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Re: [css3-text] line break opportunities are based on *syllable* boundaries?

From: Ambrose LI <ambrose.li@gmail.com>
Date: Sat, 29 Jan 2011 00:49:38 -0500
Message-ID: <AANLkTi=EKca9ywAN-ZXh8px+CCh3kVfNf-0bfY+B-5r=@mail.gmail.com>
To: Andrew Cunningham <andrewc@vicnet.net.au>
Cc: Koji Ishii <kojiishi@gluesoft.co.jp>, "Phillips, Addison" <addison@lab126.com>, Kang-Hao Lu <kennyluck@w3.org>, WWW Style <www-style@w3.org>, WWW International <www-international@w3.org>
But isn't Koji's example showing exactly that you *don't* really want
to arbitrarily break between syllable boundaries? His example has
three syllables according to Japanese rules. Even by English rules
it's two syllables, not one.

2011/1/28 Andrew Cunningham <andrewc@vicnet.net.au>:
> syllable and grapheme clusters are quite distinct and separate concepts.
>
> I'd argue that you do want syllable boundaries, rather than grapheme
> cluster boundaries. But syllable boundaries are per language constructs,
> based on the phonological and orthographic properties of that language.
>
> While in unicode terms, grapheme clusters hav a more generic definition.
>
> But I doubt that grapheme clusters will give you what you want.
>
> On Fri, January 28, 2011 17:32, Koji Ishii wrote:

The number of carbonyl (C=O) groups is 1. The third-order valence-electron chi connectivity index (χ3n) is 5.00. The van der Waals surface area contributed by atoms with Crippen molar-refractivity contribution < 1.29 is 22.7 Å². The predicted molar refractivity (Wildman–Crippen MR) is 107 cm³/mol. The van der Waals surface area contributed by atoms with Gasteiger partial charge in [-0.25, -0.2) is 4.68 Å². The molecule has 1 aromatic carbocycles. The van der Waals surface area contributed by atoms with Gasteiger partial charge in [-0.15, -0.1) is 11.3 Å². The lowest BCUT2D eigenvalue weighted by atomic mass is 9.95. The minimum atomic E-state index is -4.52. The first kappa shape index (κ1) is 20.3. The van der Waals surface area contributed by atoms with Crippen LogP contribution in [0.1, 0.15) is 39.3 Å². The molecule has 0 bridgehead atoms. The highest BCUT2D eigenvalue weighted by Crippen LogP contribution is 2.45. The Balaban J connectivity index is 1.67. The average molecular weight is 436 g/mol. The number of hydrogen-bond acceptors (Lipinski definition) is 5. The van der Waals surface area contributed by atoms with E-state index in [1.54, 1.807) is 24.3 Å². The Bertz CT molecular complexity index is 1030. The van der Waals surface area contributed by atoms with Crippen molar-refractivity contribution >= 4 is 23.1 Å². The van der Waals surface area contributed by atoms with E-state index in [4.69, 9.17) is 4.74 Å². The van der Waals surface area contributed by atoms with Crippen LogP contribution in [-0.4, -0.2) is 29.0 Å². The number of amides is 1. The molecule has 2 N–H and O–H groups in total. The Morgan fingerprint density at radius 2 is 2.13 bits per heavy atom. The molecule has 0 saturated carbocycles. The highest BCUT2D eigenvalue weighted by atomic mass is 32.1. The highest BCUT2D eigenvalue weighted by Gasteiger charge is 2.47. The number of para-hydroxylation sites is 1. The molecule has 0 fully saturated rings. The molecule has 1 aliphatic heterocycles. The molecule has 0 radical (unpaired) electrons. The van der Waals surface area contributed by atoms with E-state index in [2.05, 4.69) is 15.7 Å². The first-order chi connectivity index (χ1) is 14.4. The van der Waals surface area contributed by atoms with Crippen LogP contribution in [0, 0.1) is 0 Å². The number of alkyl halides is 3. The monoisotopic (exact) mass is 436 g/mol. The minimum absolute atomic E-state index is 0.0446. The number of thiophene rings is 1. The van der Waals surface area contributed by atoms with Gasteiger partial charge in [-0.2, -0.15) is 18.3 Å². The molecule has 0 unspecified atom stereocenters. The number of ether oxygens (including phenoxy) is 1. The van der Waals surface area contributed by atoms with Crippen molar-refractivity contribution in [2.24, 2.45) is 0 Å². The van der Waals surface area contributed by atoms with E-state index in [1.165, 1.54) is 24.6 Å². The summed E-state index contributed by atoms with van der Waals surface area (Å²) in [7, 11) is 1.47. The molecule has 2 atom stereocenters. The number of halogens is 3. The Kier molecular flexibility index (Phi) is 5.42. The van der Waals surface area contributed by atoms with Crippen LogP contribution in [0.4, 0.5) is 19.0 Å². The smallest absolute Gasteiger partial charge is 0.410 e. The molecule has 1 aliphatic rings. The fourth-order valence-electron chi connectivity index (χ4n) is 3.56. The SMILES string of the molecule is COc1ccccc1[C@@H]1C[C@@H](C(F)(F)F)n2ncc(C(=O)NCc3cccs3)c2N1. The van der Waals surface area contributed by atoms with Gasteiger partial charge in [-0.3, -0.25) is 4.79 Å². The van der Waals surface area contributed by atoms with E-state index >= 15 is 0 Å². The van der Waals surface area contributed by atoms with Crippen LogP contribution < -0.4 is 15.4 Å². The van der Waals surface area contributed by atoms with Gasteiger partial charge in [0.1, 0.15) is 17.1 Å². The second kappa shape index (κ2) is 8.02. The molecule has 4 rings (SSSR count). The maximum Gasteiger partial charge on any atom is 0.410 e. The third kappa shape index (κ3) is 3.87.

>> I'm changing back to the original subject as you seem to be talking about
>> the original topic, not the definition of "word".
>>
>> What I needed here is an appropriate terminology that represents single
>> character within this context:
>>
>>> In several other writing systems, (including Chinese, Japanese, Yi,
>>> and sometimes also Korean) a line break opportunities are based on
>>> *syllable* boundaries, not words.
>>
>> I want "ソース" consists of three, so from what you said, it sounds
>> like "grapheme cluster" is the right choice of words to use here.
>>
>> I agree with you that the definition of "word" is different from grapheme
>> cluster, and I guess answering to that question is even more difficult.
>>
>>
>> Regards,
>> Koji
>>
>> -----Original Message-----
>> From: Phillips, Addison [mailto:addison@lab126.com]
>> Sent: Friday, January 28, 2011 2:22 PM
>> To: Kang-Hao (Kenny) Lu; Koji Ishii
>> Cc: WWW Style; WWW International
>> Subject: RE: What's the definition of a word? (was: [css3-text] line break
>> opportunities are based on *syllable* boundaries?)
>>
>> The term "grapheme cluster" would be wrong for this context. A grapheme
>> cluster is a sequence of logical characters that form a single visual unit
>> of text (what is sometimes perceived as a "character" or "glyph"). This
>> term is used for cases such as an Indic syllable followed by a combining
>> vowel--in which a base character is combined with additional characters to
>> form a single glyph on screen, rather than cases in which separate
>> visual/logical units form a single "word" or "sound". It also applies to
>> cases such as a base letter followed by a combining accent.
>>
>> To help illustrate this, notice that the word "the" is not a grapheme
>> cluster, although it is a single syllable. Notice too that "ソース"